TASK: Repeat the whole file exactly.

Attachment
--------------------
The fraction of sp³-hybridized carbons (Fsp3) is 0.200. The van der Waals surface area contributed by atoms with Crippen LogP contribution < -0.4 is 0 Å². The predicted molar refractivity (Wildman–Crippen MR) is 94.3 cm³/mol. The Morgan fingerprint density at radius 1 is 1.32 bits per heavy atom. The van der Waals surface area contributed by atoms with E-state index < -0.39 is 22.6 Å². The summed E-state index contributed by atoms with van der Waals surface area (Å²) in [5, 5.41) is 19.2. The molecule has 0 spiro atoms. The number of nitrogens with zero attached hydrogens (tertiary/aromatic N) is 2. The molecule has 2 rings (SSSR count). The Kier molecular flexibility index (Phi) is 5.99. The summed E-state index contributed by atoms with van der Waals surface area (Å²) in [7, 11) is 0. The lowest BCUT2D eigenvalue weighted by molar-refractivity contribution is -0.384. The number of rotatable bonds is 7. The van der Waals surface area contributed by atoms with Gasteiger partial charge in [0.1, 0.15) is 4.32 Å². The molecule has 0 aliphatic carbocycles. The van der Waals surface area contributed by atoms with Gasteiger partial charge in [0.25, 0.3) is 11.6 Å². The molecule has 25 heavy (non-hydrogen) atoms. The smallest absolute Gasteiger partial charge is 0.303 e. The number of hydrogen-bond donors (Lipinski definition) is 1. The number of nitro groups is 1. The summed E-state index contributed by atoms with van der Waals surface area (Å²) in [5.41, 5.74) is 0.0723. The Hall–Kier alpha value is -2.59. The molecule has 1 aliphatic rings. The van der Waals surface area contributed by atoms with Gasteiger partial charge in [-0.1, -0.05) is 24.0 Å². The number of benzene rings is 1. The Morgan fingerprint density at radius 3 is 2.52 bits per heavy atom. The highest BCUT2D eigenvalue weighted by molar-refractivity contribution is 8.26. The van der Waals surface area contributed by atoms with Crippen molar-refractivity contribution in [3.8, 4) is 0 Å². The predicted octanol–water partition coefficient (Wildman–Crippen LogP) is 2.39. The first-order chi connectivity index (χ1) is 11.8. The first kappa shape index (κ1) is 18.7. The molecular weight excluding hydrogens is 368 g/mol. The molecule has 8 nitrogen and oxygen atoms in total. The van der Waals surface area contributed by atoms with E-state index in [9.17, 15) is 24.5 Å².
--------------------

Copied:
The fraction of sp³-hybridized carbons (Fsp3) is 0.200. The van der Waals surface area contributed by atoms with Crippen LogP contribution < -0.4 is 0 Å². The predicted molar refractivity (Wildman–Crippen MR) is 94.3 cm³/mol. The Morgan fingerprint density at radius 1 is 1.32 bits per heavy atom. The van der Waals surface area contributed by atoms with E-state index < -0.39 is 22.6 Å². The summed E-state index contributed by atoms with van der Waals surface area (Å²) in [5, 5.41) is 19.2. The molecule has 0 spiro atoms. The number of nitrogens with zero attached hydrogens (tertiary/aromatic N) is 2. The molecule has 2 rings (SSSR count). The Kier molecular flexibility index (Phi) is 5.99. The summed E-state index contributed by atoms with van der Waals surface area (Å²) in [7, 11) is 0. The lowest BCUT2D eigenvalue weighted by molar-refractivity contribution is -0.384. The number of rotatable bonds is 7. The van der Waals surface area contributed by atoms with Gasteiger partial charge in [0.1, 0.15) is 4.32 Å². The molecule has 0 aliphatic carbocycles. The van der Waals surface area contributed by atoms with Gasteiger partial charge in [0.25, 0.3) is 11.6 Å². The molecule has 25 heavy (non-hydrogen) atoms. The smallest absolute Gasteiger partial charge is 0.303 e. The number of hydrogen-bond donors (Lipinski definition) is 1. The number of nitro groups is 1. The summed E-state index contributed by atoms with van der Waals surface area (Å²) in [5.41, 5.74) is 0.0723. The Hall–Kier alpha value is -2.59. The molecule has 1 aliphatic rings. The van der Waals surface area contributed by atoms with Gasteiger partial charge in [-0.1, -0.05) is 24.0 Å². The number of benzene rings is 1. The Morgan fingerprint density at radius 3 is 2.52 bits per heavy atom. The highest BCUT2D eigenvalue weighted by molar-refractivity contribution is 8.26. The van der Waals surface area contributed by atoms with Crippen molar-refractivity contribution in [3.8, 4) is 0 Å². The predicted octanol–water partition coefficient (Wildman–Crippen LogP) is 2.39. The first-order chi connectivity index (χ1) is 11.8. The first kappa shape index (κ1) is 18.7. The molecular weight excluding hydrogens is 368 g/mol. The molecule has 8 nitrogen and oxygen atoms in total. The van der Waals surface area contributed by atoms with E-state index in [9.17, 15) is 24.5 Å².